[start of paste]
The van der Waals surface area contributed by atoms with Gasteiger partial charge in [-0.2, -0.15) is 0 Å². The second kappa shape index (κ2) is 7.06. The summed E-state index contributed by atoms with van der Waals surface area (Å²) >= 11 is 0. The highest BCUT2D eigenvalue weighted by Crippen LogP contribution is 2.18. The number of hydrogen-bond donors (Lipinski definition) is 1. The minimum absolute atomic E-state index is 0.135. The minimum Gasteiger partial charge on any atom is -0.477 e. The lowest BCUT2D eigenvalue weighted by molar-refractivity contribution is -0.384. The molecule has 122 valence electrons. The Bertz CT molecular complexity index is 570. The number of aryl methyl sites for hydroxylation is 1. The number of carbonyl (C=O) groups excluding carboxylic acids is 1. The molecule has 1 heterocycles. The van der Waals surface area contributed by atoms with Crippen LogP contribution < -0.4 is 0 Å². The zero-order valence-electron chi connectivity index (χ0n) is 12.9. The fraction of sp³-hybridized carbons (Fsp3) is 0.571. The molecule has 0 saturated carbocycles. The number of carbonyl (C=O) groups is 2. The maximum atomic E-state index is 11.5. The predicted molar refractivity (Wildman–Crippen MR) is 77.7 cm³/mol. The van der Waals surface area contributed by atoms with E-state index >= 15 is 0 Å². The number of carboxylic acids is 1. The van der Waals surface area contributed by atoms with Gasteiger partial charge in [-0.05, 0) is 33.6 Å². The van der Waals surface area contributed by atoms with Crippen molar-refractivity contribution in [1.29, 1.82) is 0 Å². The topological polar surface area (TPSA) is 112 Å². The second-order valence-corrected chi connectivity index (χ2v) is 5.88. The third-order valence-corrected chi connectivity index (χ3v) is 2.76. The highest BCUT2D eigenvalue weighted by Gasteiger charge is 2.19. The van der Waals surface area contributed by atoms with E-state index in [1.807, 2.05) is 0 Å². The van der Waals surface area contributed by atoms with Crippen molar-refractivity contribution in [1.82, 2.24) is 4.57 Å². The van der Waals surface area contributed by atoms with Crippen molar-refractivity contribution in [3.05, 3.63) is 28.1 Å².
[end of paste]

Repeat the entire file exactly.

The van der Waals surface area contributed by atoms with Gasteiger partial charge in [-0.2, -0.15) is 0 Å². The second kappa shape index (κ2) is 7.06. The summed E-state index contributed by atoms with van der Waals surface area (Å²) >= 11 is 0. The highest BCUT2D eigenvalue weighted by Crippen LogP contribution is 2.18. The number of hydrogen-bond donors (Lipinski definition) is 1. The minimum absolute atomic E-state index is 0.135. The minimum Gasteiger partial charge on any atom is -0.477 e. The lowest BCUT2D eigenvalue weighted by molar-refractivity contribution is -0.384. The molecule has 122 valence electrons. The Bertz CT molecular complexity index is 570. The number of aryl methyl sites for hydroxylation is 1. The number of carbonyl (C=O) groups excluding carboxylic acids is 1. The molecule has 1 heterocycles. The van der Waals surface area contributed by atoms with Crippen LogP contribution < -0.4 is 0 Å². The zero-order valence-electron chi connectivity index (χ0n) is 12.9. The fraction of sp³-hybridized carbons (Fsp3) is 0.571. The molecule has 0 saturated carbocycles. The number of carbonyl (C=O) groups is 2. The maximum atomic E-state index is 11.5. The predicted molar refractivity (Wildman–Crippen MR) is 77.7 cm³/mol. The van der Waals surface area contributed by atoms with E-state index >= 15 is 0 Å². The number of carboxylic acids is 1. The van der Waals surface area contributed by atoms with Gasteiger partial charge in [-0.05, 0) is 33.6 Å². The van der Waals surface area contributed by atoms with Crippen molar-refractivity contribution in [1.29, 1.82) is 0 Å². The topological polar surface area (TPSA) is 112 Å². The second-order valence-corrected chi connectivity index (χ2v) is 5.88. The third-order valence-corrected chi connectivity index (χ3v) is 2.76. The highest BCUT2D eigenvalue weighted by Gasteiger charge is 2.19. The van der Waals surface area contributed by atoms with E-state index in [1.807, 2.05) is 0 Å². The van der Waals surface area contributed by atoms with Crippen molar-refractivity contribution in [1.82, 2.24) is 4.57 Å². The van der Waals surface area contributed by atoms with Crippen molar-refractivity contribution in [3.05, 3.63) is 28.1 Å².